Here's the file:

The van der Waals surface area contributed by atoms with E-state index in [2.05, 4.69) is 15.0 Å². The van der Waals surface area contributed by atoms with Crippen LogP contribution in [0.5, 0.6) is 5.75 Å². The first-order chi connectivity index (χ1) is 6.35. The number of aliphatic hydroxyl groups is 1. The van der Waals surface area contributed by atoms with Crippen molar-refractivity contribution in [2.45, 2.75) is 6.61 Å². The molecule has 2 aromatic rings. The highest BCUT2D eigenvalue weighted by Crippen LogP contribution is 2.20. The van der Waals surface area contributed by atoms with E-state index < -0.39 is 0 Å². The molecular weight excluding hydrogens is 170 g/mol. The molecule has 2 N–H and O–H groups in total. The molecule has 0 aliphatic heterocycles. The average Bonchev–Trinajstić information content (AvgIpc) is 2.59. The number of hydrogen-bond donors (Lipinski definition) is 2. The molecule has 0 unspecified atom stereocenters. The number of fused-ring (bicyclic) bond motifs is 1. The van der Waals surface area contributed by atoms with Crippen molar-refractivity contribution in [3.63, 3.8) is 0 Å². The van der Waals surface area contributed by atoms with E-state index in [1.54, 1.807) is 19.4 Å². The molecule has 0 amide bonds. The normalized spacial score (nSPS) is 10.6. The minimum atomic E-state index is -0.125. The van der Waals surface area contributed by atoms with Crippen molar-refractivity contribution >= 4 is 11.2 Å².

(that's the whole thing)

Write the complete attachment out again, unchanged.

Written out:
The van der Waals surface area contributed by atoms with E-state index in [2.05, 4.69) is 15.0 Å². The van der Waals surface area contributed by atoms with Crippen LogP contribution in [0.5, 0.6) is 5.75 Å². The first-order chi connectivity index (χ1) is 6.35. The number of aliphatic hydroxyl groups is 1. The van der Waals surface area contributed by atoms with Crippen molar-refractivity contribution in [2.45, 2.75) is 6.61 Å². The molecule has 2 aromatic rings. The highest BCUT2D eigenvalue weighted by Crippen LogP contribution is 2.20. The van der Waals surface area contributed by atoms with E-state index < -0.39 is 0 Å². The molecular weight excluding hydrogens is 170 g/mol. The molecule has 2 N–H and O–H groups in total. The molecule has 0 aliphatic heterocycles. The average Bonchev–Trinajstić information content (AvgIpc) is 2.59. The number of hydrogen-bond donors (Lipinski definition) is 2. The molecule has 0 unspecified atom stereocenters. The number of fused-ring (bicyclic) bond motifs is 1. The van der Waals surface area contributed by atoms with Crippen molar-refractivity contribution in [3.63, 3.8) is 0 Å². The van der Waals surface area contributed by atoms with E-state index in [1.54, 1.807) is 19.4 Å². The molecule has 0 amide bonds. The normalized spacial score (nSPS) is 10.6. The minimum atomic E-state index is -0.125. The van der Waals surface area contributed by atoms with Crippen molar-refractivity contribution >= 4 is 11.2 Å².